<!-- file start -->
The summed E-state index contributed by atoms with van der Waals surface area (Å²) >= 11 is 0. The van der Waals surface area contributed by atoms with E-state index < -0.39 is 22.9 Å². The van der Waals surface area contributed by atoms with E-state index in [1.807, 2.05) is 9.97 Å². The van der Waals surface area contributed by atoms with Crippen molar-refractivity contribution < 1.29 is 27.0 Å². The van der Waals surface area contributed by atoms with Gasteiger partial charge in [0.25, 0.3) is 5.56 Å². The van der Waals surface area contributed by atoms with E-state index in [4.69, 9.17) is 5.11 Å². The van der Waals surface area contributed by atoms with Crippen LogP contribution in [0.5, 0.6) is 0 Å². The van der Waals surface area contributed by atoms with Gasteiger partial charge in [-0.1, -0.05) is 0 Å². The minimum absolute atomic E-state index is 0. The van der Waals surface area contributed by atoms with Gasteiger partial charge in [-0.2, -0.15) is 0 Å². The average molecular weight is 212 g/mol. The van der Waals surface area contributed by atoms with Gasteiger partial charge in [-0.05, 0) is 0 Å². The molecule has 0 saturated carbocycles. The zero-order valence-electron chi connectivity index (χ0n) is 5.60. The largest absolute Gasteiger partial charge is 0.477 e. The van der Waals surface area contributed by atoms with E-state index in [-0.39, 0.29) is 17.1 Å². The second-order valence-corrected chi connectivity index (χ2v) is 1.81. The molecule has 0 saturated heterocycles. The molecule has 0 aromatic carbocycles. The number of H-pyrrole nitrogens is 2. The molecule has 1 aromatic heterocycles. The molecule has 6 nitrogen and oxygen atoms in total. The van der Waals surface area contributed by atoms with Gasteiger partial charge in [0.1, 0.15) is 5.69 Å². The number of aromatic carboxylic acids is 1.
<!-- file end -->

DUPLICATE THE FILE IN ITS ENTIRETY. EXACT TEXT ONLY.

The summed E-state index contributed by atoms with van der Waals surface area (Å²) >= 11 is 0. The van der Waals surface area contributed by atoms with E-state index < -0.39 is 22.9 Å². The van der Waals surface area contributed by atoms with E-state index in [1.807, 2.05) is 9.97 Å². The van der Waals surface area contributed by atoms with Crippen molar-refractivity contribution < 1.29 is 27.0 Å². The van der Waals surface area contributed by atoms with Gasteiger partial charge in [0.25, 0.3) is 5.56 Å². The van der Waals surface area contributed by atoms with E-state index in [4.69, 9.17) is 5.11 Å². The van der Waals surface area contributed by atoms with Crippen LogP contribution in [0.5, 0.6) is 0 Å². The van der Waals surface area contributed by atoms with Gasteiger partial charge in [-0.1, -0.05) is 0 Å². The minimum absolute atomic E-state index is 0. The van der Waals surface area contributed by atoms with Gasteiger partial charge in [-0.2, -0.15) is 0 Å². The average molecular weight is 212 g/mol. The van der Waals surface area contributed by atoms with Gasteiger partial charge in [-0.05, 0) is 0 Å². The molecule has 0 saturated carbocycles. The zero-order valence-electron chi connectivity index (χ0n) is 5.60. The largest absolute Gasteiger partial charge is 0.477 e. The van der Waals surface area contributed by atoms with E-state index in [-0.39, 0.29) is 17.1 Å². The second-order valence-corrected chi connectivity index (χ2v) is 1.81. The molecule has 0 saturated heterocycles. The molecule has 0 aromatic carbocycles. The number of H-pyrrole nitrogens is 2. The molecule has 1 aromatic heterocycles. The molecule has 6 nitrogen and oxygen atoms in total. The van der Waals surface area contributed by atoms with Gasteiger partial charge in [0.1, 0.15) is 5.69 Å². The number of aromatic carboxylic acids is 1.